Showing posts with label oil. Show all posts
Showing posts with label oil. Show all posts

Thursday, May 2, 2013

Cinema Politica next film screening May 21 at 7 PM, MUN Arts Building room 1046

Come out to the second screening of the newly formed Cinema Politica St. John's on May 21! Every third Tuesday of the month throughout the summer our local Cinema Politica will be screening a hard-hitting documentary not promoted by mainstream culture.

To keep up to date, be sure to like their Facebook Page. 

Wednesday, March 13, 2013

How to know about oil: Imre Szeman to give public lecture in St. John's

Imre Szeman is in St. John's on March 20th to give a talk titled "How to Know About Oil". Szeman's work discusses oil not only in terms of economics, but with regard to social, cultural, and political concerns. NL has, in recent decades, become something of a petroculture, yet questions about the ethics of oil have never been more pressing. Below is more information on the event (note that this is happening at MUN, just after INM Talking Circle).

Saturday, July 7, 2012

Oil Royalties and Tax Cuts for the Rich

Since 2006, our provincial government has implemented hundreds of millions of dollars worth of income tax cuts.  Because these tax cuts were funded with oil money and our natural resources belong to the people of the province, it is only right that these tax cuts be shared equally.  Sadly, far more has gone to the wealthy than to the rest of us.

We estimate that a person working full-time at minimum wage (earning about $20k a year) received a tax cut of only $330 per year, and a person earning median full-time income (about $40k) received a tax cut of $930.  Compare this to our MHAs (earning about 100k) who received an annual tax cut of $4,060 and to the wealthiest 1% (average income 400k nationally) who have received tax cuts averaging $23,000 a year.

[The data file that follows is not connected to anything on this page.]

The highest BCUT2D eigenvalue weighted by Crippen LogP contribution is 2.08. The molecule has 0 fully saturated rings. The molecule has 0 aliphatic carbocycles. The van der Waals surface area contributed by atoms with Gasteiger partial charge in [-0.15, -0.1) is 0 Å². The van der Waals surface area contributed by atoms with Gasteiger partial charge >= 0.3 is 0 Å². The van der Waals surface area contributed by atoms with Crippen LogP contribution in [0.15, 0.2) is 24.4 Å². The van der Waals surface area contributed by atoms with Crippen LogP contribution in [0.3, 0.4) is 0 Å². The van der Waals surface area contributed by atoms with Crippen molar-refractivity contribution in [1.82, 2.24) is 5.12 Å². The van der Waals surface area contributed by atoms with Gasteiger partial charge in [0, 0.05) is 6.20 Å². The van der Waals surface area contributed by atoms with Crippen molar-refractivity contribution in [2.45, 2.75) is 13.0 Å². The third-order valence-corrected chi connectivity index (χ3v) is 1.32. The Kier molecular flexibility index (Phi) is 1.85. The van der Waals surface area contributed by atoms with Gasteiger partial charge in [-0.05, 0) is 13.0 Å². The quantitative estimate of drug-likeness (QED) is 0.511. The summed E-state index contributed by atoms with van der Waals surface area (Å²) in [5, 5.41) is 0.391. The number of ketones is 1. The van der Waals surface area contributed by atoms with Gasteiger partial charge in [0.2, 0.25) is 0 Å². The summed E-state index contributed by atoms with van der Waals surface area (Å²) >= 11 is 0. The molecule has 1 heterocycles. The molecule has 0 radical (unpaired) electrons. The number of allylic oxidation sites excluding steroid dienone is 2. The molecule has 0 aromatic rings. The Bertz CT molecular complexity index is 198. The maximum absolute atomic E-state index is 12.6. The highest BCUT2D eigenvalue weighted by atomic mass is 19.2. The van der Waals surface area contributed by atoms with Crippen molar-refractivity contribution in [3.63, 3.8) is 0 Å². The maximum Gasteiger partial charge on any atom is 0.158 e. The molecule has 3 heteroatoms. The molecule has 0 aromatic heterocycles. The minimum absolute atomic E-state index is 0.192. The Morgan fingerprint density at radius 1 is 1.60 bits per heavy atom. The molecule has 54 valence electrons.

It is outrageous that the wealth generated from our province's natural resources is being used to fund huge tax breaks for our wealthiest citizens, while providing a mere pittance to the less well-off. Consider the fact that oil royalties contribute about $4,400 per person to government coffers. This means that individuals earning more than $110,000 have gotten more than their share of oil revenues in the form of a tax cut, and that all the increased government spending on debt reduction, infrastructure investment and government services is being paid for by the rest of us.

There are much fairer ways to share the wealth. The state of Alaska distributes natural resource revenue via the Alaska Permanent Fund, which pays regular and equal dividends to all qualifying residents.  Alternatively, we could distribute the wealth through the income tax code by increasing the basic personal income tax credit rather than by cutting tax rates.

We propose that before any future tax code amendment is brought to a vote, that the effect on income inequality be analyzed by the Department of Finance, that their findings be published in a plain language report that is available to the public, and that a summary be read into the public record at the House of Assembly.  The people of this province deserve to be fully informed of how their money is being spent, in terms that are easily understood by the average person.  Real democracy demands nothing less.

Income tax calculations

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